In reviewing 25 years of U.S. malpractice claim payouts, Johns Hopkins researchers found that diagnostic errors—not surgical mistakes or medication overdoses—accounted for the largest fraction of claims, the most severe patient harm, and the highest total of penalty payouts. Diagnosis-related payments amounted to $38.8 billion between 1986 and 2010, they found.
"This is more evidence that diagnostic errors could easily be the biggest patient safety and medical malpractice problem in the United States," says David E. Newman-Toker, M.D., Ph.D., an associate professor of neurology at the Johns Hopkins University School of Medicine and leader of the study published online in BMJ Quality and Safety. "There's a lot more harm associated with diagnostic errors than we imagined."
While the new study looked only at a subset of claims—those that rose to the level of a malpractice payout—researchers estimate the number of patients suffering misdiagnosis-related, potentially preventable, significant permanent injury or death annually in the United States ranges from 80,000 to 160,000.
Diagnostic error can be defined as a diagnosis that is missed, wrong or delayed, as detected by some subsequent definitive test or finding. The ensuing harm results from the delay or failure to treat a condition present when the working diagnosis was wrong or unknown, or from treatment provided for a condition not actually present. "Overall, diagnostic errors have been underappreciated and under-recognized because they're difficult to measure and keep track of owing to the frequent gap between the time the error occurs and when it's detected," Newman-Toker says. "These are frequent problems that have played second fiddle to medical and surgical errors, which are evident more immediately."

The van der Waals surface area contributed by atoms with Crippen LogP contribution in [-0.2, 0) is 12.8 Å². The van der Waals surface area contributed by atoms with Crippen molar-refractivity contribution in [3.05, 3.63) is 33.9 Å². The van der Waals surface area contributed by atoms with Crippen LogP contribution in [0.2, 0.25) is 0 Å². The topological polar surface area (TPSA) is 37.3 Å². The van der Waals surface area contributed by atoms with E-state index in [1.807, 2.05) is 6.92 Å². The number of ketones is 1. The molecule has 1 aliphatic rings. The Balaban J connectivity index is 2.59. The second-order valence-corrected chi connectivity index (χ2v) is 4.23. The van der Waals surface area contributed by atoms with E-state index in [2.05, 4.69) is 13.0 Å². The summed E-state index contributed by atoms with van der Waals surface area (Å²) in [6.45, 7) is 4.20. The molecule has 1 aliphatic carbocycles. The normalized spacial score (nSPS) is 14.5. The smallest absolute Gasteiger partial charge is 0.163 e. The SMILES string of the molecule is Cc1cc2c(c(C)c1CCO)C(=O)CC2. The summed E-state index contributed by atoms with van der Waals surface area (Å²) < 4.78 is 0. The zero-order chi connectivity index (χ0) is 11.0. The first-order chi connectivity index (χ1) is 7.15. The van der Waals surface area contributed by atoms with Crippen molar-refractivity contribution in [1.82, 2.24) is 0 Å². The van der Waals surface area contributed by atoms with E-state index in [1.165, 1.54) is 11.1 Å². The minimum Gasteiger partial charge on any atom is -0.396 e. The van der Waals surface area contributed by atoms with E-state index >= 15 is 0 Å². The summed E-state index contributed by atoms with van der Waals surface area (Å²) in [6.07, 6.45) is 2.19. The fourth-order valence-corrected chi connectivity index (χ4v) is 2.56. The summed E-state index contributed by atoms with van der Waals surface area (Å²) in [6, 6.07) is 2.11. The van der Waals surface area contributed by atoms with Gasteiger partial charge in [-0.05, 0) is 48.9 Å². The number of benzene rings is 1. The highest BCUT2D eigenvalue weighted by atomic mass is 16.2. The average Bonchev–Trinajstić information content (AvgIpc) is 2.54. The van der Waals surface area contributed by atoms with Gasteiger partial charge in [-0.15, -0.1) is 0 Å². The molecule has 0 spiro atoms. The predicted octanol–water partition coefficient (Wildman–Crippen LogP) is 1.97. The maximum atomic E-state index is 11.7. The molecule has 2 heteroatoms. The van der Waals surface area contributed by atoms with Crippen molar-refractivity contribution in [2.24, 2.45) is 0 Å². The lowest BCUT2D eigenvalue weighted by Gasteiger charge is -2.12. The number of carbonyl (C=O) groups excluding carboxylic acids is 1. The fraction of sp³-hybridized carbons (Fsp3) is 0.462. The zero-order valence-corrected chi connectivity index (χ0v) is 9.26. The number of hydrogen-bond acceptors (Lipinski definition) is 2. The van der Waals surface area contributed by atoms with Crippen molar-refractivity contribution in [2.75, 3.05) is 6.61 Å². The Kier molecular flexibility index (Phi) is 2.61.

He says experts have often downplayed the scope of diagnostic errors not because they were unaware of the problem, but "because they were afraid to open up a can of worms they couldn't close." He adds: "Progress has been made confronting other types of patient harm, but there's probably not going to be a magic-bullet solution for diagnostic errors because they are more complex and diverse than other patient safety issues. We're going to need a lot more people focusing their efforts on this issue if we're going to successfully tackle it."
For their review, Newman-Toker and his colleagues analyzed medical malpractice payments data from the National Practitioner Data Bank, an electronic repository of all payments made on behalf of practitioners in the United States for malpractice settlements or judgments since 1986.